Bremer Canyon Marine Park is already known as a biodiversity hotspot for marine species such as whales and dolphins, however, a recent expedition focused on the deep sea has now revealed rich and diverse ecosystems inhabiting the cold waters deep within the canyon. Led by researchers from the University of Western Australia (UWA), these discoveries were only made possible by the philanthropic Schmidt Ocean Institute’s (SOI) deep-sea remotely operated vehicle, SuBastian, which is capable of sampling depths to 4,500 meters (15,000 feet).
The team strategically collected deep-sea corals, associated fauna, seawater, and geological samples from the abyssal depths (~4,000 meters or 13,000 feet) to the continental shelf (~200 meters or 660 feet). “We have already made a number of remarkable discoveries from the Bremer Canyon,” said Dr. Julie Trotter, the Chief Scientist from UWA who led the expedition. “The vertical cliffs and ridges support a stunning array of deep-sea corals that often host a range of organisms and form numerous mini-ecosystems.”
These new discoveries are being integrated into a comprehensive package of biological, geological, and bathymetric data. Such rare records of these deep-sea habitats are a new and very important contribution to the Marine Parks, which will help managers as well as the broader community to better understand and protect these previously unknown ecosystems.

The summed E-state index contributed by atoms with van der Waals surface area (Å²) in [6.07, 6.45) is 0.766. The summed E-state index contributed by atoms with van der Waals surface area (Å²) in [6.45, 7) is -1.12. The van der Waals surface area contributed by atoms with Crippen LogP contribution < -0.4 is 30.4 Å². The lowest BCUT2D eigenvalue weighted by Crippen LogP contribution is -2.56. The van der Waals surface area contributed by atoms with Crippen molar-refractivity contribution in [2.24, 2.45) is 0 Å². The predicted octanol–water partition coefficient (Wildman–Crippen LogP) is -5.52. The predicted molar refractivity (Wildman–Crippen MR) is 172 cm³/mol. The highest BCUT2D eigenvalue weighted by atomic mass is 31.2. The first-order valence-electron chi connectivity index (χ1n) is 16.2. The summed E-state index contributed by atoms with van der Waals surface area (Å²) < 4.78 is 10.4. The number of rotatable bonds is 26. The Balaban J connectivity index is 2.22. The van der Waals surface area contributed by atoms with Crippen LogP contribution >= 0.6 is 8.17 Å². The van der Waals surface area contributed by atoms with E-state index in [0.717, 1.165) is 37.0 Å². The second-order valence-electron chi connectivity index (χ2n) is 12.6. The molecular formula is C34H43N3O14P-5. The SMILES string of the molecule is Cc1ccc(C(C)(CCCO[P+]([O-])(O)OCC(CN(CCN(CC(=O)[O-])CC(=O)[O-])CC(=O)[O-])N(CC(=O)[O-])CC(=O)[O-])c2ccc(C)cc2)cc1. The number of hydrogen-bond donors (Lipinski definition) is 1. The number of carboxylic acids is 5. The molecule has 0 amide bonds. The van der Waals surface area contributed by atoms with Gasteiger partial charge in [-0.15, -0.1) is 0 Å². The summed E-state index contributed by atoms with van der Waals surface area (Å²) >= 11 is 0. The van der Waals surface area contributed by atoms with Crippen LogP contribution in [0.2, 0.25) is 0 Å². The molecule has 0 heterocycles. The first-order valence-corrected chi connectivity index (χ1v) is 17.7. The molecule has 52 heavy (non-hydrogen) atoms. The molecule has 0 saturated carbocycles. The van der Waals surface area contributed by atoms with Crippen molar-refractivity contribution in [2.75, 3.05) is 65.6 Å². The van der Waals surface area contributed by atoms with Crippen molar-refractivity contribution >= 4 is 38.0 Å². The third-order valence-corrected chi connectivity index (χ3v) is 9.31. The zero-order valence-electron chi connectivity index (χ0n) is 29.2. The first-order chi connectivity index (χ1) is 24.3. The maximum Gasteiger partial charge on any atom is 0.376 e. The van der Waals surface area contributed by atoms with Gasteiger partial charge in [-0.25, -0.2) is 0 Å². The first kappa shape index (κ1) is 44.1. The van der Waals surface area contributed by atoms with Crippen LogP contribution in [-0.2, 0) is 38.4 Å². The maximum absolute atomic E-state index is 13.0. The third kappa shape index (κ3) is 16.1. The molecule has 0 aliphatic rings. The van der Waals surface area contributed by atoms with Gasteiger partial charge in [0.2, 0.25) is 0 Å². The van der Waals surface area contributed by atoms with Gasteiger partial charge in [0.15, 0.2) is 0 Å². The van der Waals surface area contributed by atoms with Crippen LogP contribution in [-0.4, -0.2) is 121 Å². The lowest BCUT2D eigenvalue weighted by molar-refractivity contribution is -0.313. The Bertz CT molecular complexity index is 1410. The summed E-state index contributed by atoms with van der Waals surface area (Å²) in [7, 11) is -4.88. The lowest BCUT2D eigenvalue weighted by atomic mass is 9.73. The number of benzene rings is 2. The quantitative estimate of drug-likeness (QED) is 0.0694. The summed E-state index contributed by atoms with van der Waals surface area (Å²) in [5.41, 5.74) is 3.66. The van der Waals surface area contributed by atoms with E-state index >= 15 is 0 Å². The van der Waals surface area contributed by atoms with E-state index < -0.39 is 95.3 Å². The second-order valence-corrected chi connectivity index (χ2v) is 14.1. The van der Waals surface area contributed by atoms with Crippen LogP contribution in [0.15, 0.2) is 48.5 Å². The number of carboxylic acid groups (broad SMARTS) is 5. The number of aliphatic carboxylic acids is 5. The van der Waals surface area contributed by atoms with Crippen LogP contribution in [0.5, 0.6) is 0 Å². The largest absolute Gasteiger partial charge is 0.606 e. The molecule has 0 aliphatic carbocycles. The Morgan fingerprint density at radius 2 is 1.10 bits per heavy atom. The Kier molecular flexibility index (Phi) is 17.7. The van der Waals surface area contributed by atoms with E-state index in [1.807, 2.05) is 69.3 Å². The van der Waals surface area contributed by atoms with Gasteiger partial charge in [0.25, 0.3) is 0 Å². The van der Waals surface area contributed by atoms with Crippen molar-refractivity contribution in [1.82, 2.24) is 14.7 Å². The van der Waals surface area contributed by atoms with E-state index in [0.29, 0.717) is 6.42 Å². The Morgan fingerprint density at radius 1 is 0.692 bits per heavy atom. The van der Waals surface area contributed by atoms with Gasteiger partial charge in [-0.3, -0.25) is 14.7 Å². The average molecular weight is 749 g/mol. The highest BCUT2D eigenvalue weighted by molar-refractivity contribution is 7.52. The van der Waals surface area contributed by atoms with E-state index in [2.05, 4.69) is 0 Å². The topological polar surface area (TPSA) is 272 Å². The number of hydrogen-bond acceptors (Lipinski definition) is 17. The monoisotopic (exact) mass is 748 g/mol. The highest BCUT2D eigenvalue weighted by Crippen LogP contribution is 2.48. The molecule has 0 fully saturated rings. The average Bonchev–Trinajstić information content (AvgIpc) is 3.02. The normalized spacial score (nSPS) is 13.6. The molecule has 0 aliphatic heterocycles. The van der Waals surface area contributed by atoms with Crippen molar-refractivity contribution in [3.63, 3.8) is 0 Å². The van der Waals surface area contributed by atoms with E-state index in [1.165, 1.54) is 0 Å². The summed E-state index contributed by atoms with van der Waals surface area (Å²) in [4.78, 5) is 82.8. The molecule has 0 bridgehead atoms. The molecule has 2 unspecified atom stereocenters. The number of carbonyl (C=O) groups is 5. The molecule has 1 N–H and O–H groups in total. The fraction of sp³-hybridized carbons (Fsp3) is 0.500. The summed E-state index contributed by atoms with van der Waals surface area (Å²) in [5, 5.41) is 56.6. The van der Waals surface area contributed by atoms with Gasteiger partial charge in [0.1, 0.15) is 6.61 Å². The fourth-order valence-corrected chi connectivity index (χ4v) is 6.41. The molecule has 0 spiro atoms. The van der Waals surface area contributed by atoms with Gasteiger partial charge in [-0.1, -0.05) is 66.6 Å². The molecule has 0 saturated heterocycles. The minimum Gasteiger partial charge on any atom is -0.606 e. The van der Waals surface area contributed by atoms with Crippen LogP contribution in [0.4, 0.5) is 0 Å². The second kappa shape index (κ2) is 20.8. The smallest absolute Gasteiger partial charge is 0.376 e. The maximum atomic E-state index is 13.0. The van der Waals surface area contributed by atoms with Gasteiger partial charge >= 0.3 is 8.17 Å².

The deeper waters in the three oceans that surround Australia, including the world’s largest barrier reef and submarine canyons, are largely unexplored. The expedition explored the Bremer, Leeuwin, and Perth canyons, all of which have extensive fossil coral deposits, with the Leeuwin especially notable for a massive pedestal-like coral graveyard.
“This has global implications given these waters originate from around Antarctica which feed all of the major oceans and regulate our climate system,” said Professor Malcolm McCulloch from UWA.
Australia has only one oceanographic vessel available for scientific research and no supporting deep-sea underwater robots, which makes this expedition so important and rare.
Facing the Southern Ocean, the Bremer Canyon provides important information on the recent and past histories of climate change and ocean conditions in this region, as well as global-scale events. Because the Southern Ocean completely encircles Antarctica, it is the main driver of the global climate engine and regulates the supply of heat and nutrient-rich waters to the major oceans. “A particular species of solitary cup coral was found during the expedition. This is significant because we are working on the same coral in the Ross Sea on the Antarctic shelf, in much colder waters,” said collaborator and co-Chief Scientist Dr. Paolo Montagna from the Institute of Polar Sciences in Italy. “This is an important connection between disparate sites across the Southern Ocean, which helps us trace changes in water masses forming around Antarctica and dispersing northward into the Indian and other oceans.”